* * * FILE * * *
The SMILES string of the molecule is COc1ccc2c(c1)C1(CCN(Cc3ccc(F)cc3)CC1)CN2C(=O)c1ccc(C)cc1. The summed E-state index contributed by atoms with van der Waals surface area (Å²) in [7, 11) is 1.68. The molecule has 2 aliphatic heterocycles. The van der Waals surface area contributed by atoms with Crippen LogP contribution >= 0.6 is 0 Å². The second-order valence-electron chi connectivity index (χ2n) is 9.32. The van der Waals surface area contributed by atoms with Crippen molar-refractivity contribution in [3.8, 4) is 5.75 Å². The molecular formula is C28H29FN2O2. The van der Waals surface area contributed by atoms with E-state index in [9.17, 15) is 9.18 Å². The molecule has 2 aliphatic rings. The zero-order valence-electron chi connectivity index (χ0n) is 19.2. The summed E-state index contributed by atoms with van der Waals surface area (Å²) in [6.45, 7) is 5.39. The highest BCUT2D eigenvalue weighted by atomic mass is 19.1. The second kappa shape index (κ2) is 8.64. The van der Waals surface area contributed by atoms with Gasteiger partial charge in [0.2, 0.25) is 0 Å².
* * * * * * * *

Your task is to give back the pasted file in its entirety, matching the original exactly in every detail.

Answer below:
The SMILES string of the molecule is COc1ccc2c(c1)C1(CCN(Cc3ccc(F)cc3)CC1)CN2C(=O)c1ccc(C)cc1. The summed E-state index contributed by atoms with van der Waals surface area (Å²) in [7, 11) is 1.68. The molecule has 2 aliphatic heterocycles. The van der Waals surface area contributed by atoms with Crippen LogP contribution >= 0.6 is 0 Å². The second-order valence-electron chi connectivity index (χ2n) is 9.32. The van der Waals surface area contributed by atoms with Crippen molar-refractivity contribution in [3.8, 4) is 5.75 Å². The molecular formula is C28H29FN2O2. The van der Waals surface area contributed by atoms with E-state index in [9.17, 15) is 9.18 Å². The molecule has 2 aliphatic rings. The zero-order valence-electron chi connectivity index (χ0n) is 19.2. The summed E-state index contributed by atoms with van der Waals surface area (Å²) in [6.45, 7) is 5.39. The highest BCUT2D eigenvalue weighted by atomic mass is 19.1. The second kappa shape index (κ2) is 8.64. The van der Waals surface area contributed by atoms with Gasteiger partial charge in [0.2, 0.25) is 0 Å².